Dick Pinney's Guide Lines: One big boy toy was the biggest, baddest one of all


By DICK PINNEY | February 19. 2017 12:03AM






WE'VE WRITTEN a little bit about our purchase of toys for the big boys and we need to say that, without a doubt, among the countless toys that we had bought and used, our purchase of a six-wheel amphibious vehicle called a MAX was one of the ones that we think really covered much of our needs in our quest for both small and big game hunting, as well as an occasional fishing outing.

After a few trips to hunt geese in the huge muck fields that the Erie Canal ran through in New York State, we got hooked on this kind of hunting when hiring a waterfowl guide in Connecticut who was rigged for this task. We had so much fun and success we were bound and determined to succumb to the call of hunting what was called the "Muck Fields" (rich and loamy fields that had been growing onions and other market crops and had been harvested).

We did have a local contact with whom we'd been fishing with on nearby Lake Ontario. Guide Dwayne Hoefert provided information that lead to the Dickster, renting a very nice seasonal home for two months that was only minutes away from several great and huge "muck" fields that had lots of Canada Geese using them. We had friends from back home rotating in and out on a mostly weekly basis to successfully hunt the honkers on almost every time out.

But we paid a high cost in labor and lost time and also some discouraged hunters when each day after the hunt we spent hours with an outdoors garden hose washing off all of our waterproof clothing and boots and even sometimes our grit-loaded shotgun actions!

Just getting out on these fields with several trips to set decoys would plaster our boots and everything else with the infamous muck, that when let to dry was even a bigger challenge to clean off.

Our new MAX, which we'd picked up at the factory when on a Great Lakes fishing trip on Lake Ontario, provided us with a partial answer.

By hooking the trailer that hauled the MAX behind my road vehicle, we could couple that trailer to the back end of the MAX's trailer hitch and pile all our gear (tarps to lie down on) and guns and decoys out into the fields where we'd set up to hunt. The MAX then would be covered with a camo netting, which didn't seem to bother the big honkers when they fell for our decoy setup. We would also use the MAX to run down crippled geese that were impossible to catch running after them on foot through the mud!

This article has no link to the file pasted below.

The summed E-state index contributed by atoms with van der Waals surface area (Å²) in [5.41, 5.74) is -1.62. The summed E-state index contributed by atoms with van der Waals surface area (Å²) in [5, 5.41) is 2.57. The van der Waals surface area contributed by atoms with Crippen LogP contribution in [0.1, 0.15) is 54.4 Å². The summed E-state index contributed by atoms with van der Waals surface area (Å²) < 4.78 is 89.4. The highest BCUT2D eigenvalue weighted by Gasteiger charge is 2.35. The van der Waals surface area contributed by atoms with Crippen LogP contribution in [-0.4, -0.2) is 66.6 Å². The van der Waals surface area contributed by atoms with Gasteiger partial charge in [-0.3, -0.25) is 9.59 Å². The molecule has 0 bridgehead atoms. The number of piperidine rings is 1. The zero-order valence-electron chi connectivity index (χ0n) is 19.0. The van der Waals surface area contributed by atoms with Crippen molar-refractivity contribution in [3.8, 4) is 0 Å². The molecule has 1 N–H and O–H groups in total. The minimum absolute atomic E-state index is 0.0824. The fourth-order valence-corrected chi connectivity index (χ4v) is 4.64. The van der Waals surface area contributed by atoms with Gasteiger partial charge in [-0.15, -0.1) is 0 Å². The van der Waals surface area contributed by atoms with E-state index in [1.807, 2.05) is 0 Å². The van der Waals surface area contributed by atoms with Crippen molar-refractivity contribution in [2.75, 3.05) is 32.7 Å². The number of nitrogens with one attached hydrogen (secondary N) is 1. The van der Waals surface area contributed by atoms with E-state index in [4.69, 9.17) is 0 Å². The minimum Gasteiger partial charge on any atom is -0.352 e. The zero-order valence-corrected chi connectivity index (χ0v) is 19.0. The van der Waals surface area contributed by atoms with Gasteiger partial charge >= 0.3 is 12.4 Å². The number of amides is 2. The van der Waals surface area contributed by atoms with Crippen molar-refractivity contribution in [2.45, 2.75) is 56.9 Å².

Another big advantage was when the lakes and ponds froze up and we turned to ice fishing, having that MAX had six-wheel drive and could float and swim, bringing us to a lot of great ice fishing places.

But it did have one weakness that could have caused a catastrophe. A couple times when it was laden with hanging-on ice fishing, we punched through the ice! And after several attempts to get back on the ice pack, we failed and just sat in the water sending a shower of cold water and ice chips back. After a few of those foiled attempts we discovered that if we put most of our weight on the back of the MAX, it lifted the front pair of its six wheels up onto the ice pack and gave us enough purchase so the next (inside set) of wheels would catch and out of the water and onto the ice pack we'd go. (With great relief!)

After the day's hunt we'd just hook up a garden hose at our rented house and wash off everything, including our raingear clad bodies and boots, as well as the MAX, the trailer and the decoys.

When hunting some of the huge harvested grain fields in other places in our quest for geese, the MAX -pulled decoy trailer was also used to ferry other hunters back and forth, as the MAX was only set up to carry a driver and one passenger and a couple others that would just sit on the back.

Eventually we got smart and gave up hunting the muck as well as any of the questionable fields that might cause our regular four-wheel drive rigs to get stuck. And it was that transition that sent what was one of our most effective toys, that MAX, to its next service with a new owner.

Since then, even though we don't have the needs that we had back then, we rue the day when we foolishly decided that we were past the point of needing it, finding new uses that the machine would have eagerly filled a void.

Drop us an email at DoDuckInn@aol.com and get out there and get you some.

Dick Pinney 's column appears weekly in the New Hampshire Sunday News. Email him at DoDuckInn@aol.com.
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Dick Pinney

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